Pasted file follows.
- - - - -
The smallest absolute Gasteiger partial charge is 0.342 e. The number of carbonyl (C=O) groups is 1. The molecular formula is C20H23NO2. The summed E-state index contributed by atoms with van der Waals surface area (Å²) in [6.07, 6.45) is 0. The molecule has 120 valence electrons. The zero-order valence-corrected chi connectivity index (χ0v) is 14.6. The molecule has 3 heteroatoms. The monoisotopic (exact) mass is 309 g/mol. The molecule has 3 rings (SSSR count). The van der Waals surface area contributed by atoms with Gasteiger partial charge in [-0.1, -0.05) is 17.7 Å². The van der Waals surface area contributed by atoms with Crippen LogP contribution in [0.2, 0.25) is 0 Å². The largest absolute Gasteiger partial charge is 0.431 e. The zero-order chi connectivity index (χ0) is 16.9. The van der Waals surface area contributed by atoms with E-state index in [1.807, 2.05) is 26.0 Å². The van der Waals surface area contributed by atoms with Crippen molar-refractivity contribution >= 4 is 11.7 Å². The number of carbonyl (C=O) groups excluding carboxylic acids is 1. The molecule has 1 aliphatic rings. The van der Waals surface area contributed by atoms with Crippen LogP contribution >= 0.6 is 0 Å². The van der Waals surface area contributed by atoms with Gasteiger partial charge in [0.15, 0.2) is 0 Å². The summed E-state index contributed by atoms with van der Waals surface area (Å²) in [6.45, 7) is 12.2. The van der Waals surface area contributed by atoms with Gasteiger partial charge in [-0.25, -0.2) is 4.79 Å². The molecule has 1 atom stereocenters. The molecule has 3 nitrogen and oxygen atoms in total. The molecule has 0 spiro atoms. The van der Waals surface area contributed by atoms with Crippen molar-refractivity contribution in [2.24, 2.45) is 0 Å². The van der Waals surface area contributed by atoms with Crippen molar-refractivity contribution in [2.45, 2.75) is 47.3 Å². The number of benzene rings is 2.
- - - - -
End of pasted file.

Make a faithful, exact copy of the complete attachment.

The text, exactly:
The smallest absolute Gasteiger partial charge is 0.342 e. The number of carbonyl (C=O) groups is 1. The molecular formula is C20H23NO2. The summed E-state index contributed by atoms with van der Waals surface area (Å²) in [6.07, 6.45) is 0. The molecule has 120 valence electrons. The zero-order valence-corrected chi connectivity index (χ0v) is 14.6. The molecule has 3 heteroatoms. The monoisotopic (exact) mass is 309 g/mol. The molecule has 3 rings (SSSR count). The van der Waals surface area contributed by atoms with Gasteiger partial charge in [-0.1, -0.05) is 17.7 Å². The van der Waals surface area contributed by atoms with Crippen LogP contribution in [0.2, 0.25) is 0 Å². The largest absolute Gasteiger partial charge is 0.431 e. The zero-order chi connectivity index (χ0) is 16.9. The van der Waals surface area contributed by atoms with E-state index in [1.807, 2.05) is 26.0 Å². The van der Waals surface area contributed by atoms with Crippen molar-refractivity contribution >= 4 is 11.7 Å². The number of carbonyl (C=O) groups excluding carboxylic acids is 1. The molecule has 1 aliphatic rings. The van der Waals surface area contributed by atoms with Crippen LogP contribution >= 0.6 is 0 Å². The van der Waals surface area contributed by atoms with Gasteiger partial charge in [0.15, 0.2) is 0 Å². The summed E-state index contributed by atoms with van der Waals surface area (Å²) in [6.45, 7) is 12.2. The van der Waals surface area contributed by atoms with Gasteiger partial charge in [-0.25, -0.2) is 4.79 Å². The molecule has 1 atom stereocenters. The molecule has 3 nitrogen and oxygen atoms in total. The molecule has 0 spiro atoms. The van der Waals surface area contributed by atoms with Crippen molar-refractivity contribution in [2.24, 2.45) is 0 Å². The van der Waals surface area contributed by atoms with Crippen molar-refractivity contribution in [2.45, 2.75) is 47.3 Å². The number of benzene rings is 2.